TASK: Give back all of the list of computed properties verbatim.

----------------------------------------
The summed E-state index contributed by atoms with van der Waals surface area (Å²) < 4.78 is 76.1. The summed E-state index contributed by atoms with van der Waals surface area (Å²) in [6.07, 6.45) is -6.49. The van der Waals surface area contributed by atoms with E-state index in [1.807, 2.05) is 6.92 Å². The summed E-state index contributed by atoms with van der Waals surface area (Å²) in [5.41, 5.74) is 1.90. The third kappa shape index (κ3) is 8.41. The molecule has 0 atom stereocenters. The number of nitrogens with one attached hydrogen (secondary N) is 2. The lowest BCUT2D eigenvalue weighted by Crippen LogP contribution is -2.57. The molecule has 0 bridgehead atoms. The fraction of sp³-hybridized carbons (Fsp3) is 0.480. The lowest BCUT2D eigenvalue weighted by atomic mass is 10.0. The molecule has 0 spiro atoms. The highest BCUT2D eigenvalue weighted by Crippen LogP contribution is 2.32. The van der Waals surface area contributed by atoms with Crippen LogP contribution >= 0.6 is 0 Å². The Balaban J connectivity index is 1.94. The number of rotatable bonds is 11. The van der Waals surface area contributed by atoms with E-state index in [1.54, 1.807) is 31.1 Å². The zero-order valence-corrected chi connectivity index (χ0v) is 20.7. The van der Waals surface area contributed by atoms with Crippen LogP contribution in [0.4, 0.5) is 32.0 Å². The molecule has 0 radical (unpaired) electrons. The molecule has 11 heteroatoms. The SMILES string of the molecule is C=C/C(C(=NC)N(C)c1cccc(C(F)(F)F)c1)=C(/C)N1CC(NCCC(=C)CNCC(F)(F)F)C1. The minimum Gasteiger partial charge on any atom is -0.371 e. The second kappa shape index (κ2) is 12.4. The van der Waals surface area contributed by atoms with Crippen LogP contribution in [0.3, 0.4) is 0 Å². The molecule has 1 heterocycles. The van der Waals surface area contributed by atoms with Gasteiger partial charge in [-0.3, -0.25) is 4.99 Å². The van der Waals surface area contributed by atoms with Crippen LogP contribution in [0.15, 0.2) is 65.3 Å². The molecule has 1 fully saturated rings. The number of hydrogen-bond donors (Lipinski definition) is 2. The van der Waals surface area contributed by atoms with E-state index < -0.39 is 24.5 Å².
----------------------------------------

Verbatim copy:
The summed E-state index contributed by atoms with van der Waals surface area (Å²) < 4.78 is 76.1. The summed E-state index contributed by atoms with van der Waals surface area (Å²) in [6.07, 6.45) is -6.49. The van der Waals surface area contributed by atoms with E-state index in [1.807, 2.05) is 6.92 Å². The summed E-state index contributed by atoms with van der Waals surface area (Å²) in [5.41, 5.74) is 1.90. The third kappa shape index (κ3) is 8.41. The molecule has 0 atom stereocenters. The number of nitrogens with one attached hydrogen (secondary N) is 2. The lowest BCUT2D eigenvalue weighted by Crippen LogP contribution is -2.57. The molecule has 0 bridgehead atoms. The fraction of sp³-hybridized carbons (Fsp3) is 0.480. The lowest BCUT2D eigenvalue weighted by atomic mass is 10.0. The molecule has 0 spiro atoms. The highest BCUT2D eigenvalue weighted by Crippen LogP contribution is 2.32. The van der Waals surface area contributed by atoms with Crippen LogP contribution >= 0.6 is 0 Å². The Balaban J connectivity index is 1.94. The number of rotatable bonds is 11. The van der Waals surface area contributed by atoms with E-state index in [1.54, 1.807) is 31.1 Å². The zero-order valence-corrected chi connectivity index (χ0v) is 20.7. The van der Waals surface area contributed by atoms with Crippen LogP contribution in [0.4, 0.5) is 32.0 Å². The molecule has 0 radical (unpaired) electrons. The molecule has 11 heteroatoms. The SMILES string of the molecule is C=C/C(C(=NC)N(C)c1cccc(C(F)(F)F)c1)=C(/C)N1CC(NCCC(=C)CNCC(F)(F)F)C1. The minimum Gasteiger partial charge on any atom is -0.371 e. The second kappa shape index (κ2) is 12.4. The van der Waals surface area contributed by atoms with Crippen LogP contribution in [0.3, 0.4) is 0 Å². The molecule has 1 heterocycles. The van der Waals surface area contributed by atoms with Gasteiger partial charge in [-0.3, -0.25) is 4.99 Å². The van der Waals surface area contributed by atoms with Crippen LogP contribution in [0.15, 0.2) is 65.3 Å². The molecule has 1 fully saturated rings. The number of hydrogen-bond donors (Lipinski definition) is 2. The van der Waals surface area contributed by atoms with E-state index < -0.39 is 24.5 Å².